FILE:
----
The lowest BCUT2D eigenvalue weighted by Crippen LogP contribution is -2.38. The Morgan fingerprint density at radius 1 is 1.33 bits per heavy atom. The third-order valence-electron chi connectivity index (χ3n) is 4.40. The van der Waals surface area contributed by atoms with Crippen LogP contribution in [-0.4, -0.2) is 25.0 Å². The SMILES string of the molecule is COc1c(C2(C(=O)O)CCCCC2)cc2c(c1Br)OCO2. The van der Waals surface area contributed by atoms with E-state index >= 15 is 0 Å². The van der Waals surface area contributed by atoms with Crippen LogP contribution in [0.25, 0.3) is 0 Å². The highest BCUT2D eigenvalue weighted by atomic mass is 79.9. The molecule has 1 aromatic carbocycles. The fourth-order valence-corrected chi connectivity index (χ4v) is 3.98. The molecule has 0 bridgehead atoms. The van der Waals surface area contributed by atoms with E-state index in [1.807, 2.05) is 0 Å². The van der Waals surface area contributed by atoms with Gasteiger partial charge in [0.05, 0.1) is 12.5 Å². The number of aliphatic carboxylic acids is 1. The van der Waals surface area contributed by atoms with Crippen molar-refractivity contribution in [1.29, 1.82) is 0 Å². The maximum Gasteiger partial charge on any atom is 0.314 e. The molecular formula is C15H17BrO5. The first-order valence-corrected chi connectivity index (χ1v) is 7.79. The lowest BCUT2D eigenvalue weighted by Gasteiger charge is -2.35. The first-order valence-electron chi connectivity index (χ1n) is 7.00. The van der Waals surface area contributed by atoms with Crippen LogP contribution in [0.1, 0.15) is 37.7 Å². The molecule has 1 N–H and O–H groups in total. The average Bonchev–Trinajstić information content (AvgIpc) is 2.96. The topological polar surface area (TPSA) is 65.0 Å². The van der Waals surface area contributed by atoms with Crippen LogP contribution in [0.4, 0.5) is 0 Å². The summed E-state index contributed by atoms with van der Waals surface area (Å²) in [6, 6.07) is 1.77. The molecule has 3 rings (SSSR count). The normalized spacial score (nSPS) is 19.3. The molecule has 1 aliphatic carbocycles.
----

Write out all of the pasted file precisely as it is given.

The lowest BCUT2D eigenvalue weighted by Crippen LogP contribution is -2.38. The Morgan fingerprint density at radius 1 is 1.33 bits per heavy atom. The third-order valence-electron chi connectivity index (χ3n) is 4.40. The van der Waals surface area contributed by atoms with Crippen LogP contribution in [-0.4, -0.2) is 25.0 Å². The SMILES string of the molecule is COc1c(C2(C(=O)O)CCCCC2)cc2c(c1Br)OCO2. The van der Waals surface area contributed by atoms with E-state index >= 15 is 0 Å². The van der Waals surface area contributed by atoms with Crippen LogP contribution in [0.25, 0.3) is 0 Å². The highest BCUT2D eigenvalue weighted by atomic mass is 79.9. The molecule has 1 aromatic carbocycles. The fourth-order valence-corrected chi connectivity index (χ4v) is 3.98. The molecule has 0 bridgehead atoms. The van der Waals surface area contributed by atoms with E-state index in [1.807, 2.05) is 0 Å². The van der Waals surface area contributed by atoms with Gasteiger partial charge in [0.05, 0.1) is 12.5 Å². The number of aliphatic carboxylic acids is 1. The van der Waals surface area contributed by atoms with Crippen molar-refractivity contribution in [1.29, 1.82) is 0 Å². The maximum Gasteiger partial charge on any atom is 0.314 e. The molecular formula is C15H17BrO5. The first-order valence-corrected chi connectivity index (χ1v) is 7.79. The lowest BCUT2D eigenvalue weighted by Gasteiger charge is -2.35. The first-order valence-electron chi connectivity index (χ1n) is 7.00. The van der Waals surface area contributed by atoms with Crippen LogP contribution in [0.1, 0.15) is 37.7 Å². The molecule has 1 N–H and O–H groups in total. The average Bonchev–Trinajstić information content (AvgIpc) is 2.96. The topological polar surface area (TPSA) is 65.0 Å². The van der Waals surface area contributed by atoms with Crippen LogP contribution in [0.4, 0.5) is 0 Å². The summed E-state index contributed by atoms with van der Waals surface area (Å²) in [6, 6.07) is 1.77. The molecule has 3 rings (SSSR count). The normalized spacial score (nSPS) is 19.3. The molecule has 1 aliphatic carbocycles.